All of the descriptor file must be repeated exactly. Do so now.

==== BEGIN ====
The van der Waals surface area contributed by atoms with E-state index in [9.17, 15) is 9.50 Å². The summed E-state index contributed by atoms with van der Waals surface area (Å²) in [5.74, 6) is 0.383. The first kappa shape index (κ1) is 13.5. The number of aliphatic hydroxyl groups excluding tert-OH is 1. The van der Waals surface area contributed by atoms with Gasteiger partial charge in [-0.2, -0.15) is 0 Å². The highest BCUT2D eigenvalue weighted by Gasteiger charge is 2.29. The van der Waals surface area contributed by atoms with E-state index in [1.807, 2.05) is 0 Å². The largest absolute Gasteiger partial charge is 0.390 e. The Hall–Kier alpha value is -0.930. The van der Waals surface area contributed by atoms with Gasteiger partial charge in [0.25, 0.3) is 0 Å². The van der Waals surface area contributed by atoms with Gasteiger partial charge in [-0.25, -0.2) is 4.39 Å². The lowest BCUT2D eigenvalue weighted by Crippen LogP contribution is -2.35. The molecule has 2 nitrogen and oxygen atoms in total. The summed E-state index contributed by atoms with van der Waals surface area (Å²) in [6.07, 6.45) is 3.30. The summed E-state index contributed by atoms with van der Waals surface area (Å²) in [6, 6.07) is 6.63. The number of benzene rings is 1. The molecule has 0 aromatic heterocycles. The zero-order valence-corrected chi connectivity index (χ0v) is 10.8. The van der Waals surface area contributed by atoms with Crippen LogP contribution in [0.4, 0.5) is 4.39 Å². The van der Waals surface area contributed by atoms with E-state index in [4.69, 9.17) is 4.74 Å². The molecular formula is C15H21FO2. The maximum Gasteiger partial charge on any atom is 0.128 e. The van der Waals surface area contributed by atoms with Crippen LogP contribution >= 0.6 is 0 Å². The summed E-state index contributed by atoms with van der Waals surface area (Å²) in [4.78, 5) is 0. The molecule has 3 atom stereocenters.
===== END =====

The van der Waals surface area contributed by atoms with E-state index in [9.17, 15) is 9.50 Å². The summed E-state index contributed by atoms with van der Waals surface area (Å²) in [5.74, 6) is 0.383. The first kappa shape index (κ1) is 13.5. The number of aliphatic hydroxyl groups excluding tert-OH is 1. The van der Waals surface area contributed by atoms with Gasteiger partial charge in [-0.2, -0.15) is 0 Å². The highest BCUT2D eigenvalue weighted by Gasteiger charge is 2.29. The van der Waals surface area contributed by atoms with E-state index in [1.807, 2.05) is 0 Å². The largest absolute Gasteiger partial charge is 0.390 e. The Hall–Kier alpha value is -0.930. The van der Waals surface area contributed by atoms with Gasteiger partial charge in [0.25, 0.3) is 0 Å². The van der Waals surface area contributed by atoms with Gasteiger partial charge in [-0.25, -0.2) is 4.39 Å². The lowest BCUT2D eigenvalue weighted by Crippen LogP contribution is -2.35. The molecule has 2 nitrogen and oxygen atoms in total. The summed E-state index contributed by atoms with van der Waals surface area (Å²) in [6.07, 6.45) is 3.30. The summed E-state index contributed by atoms with van der Waals surface area (Å²) in [6, 6.07) is 6.63. The number of benzene rings is 1. The molecule has 0 aromatic heterocycles. The zero-order valence-corrected chi connectivity index (χ0v) is 10.8. The van der Waals surface area contributed by atoms with Crippen LogP contribution in [0.4, 0.5) is 4.39 Å². The van der Waals surface area contributed by atoms with E-state index in [4.69, 9.17) is 4.74 Å². The molecular formula is C15H21FO2. The maximum Gasteiger partial charge on any atom is 0.128 e. The van der Waals surface area contributed by atoms with Crippen LogP contribution >= 0.6 is 0 Å². The summed E-state index contributed by atoms with van der Waals surface area (Å²) in [4.78, 5) is 0. The molecule has 3 atom stereocenters.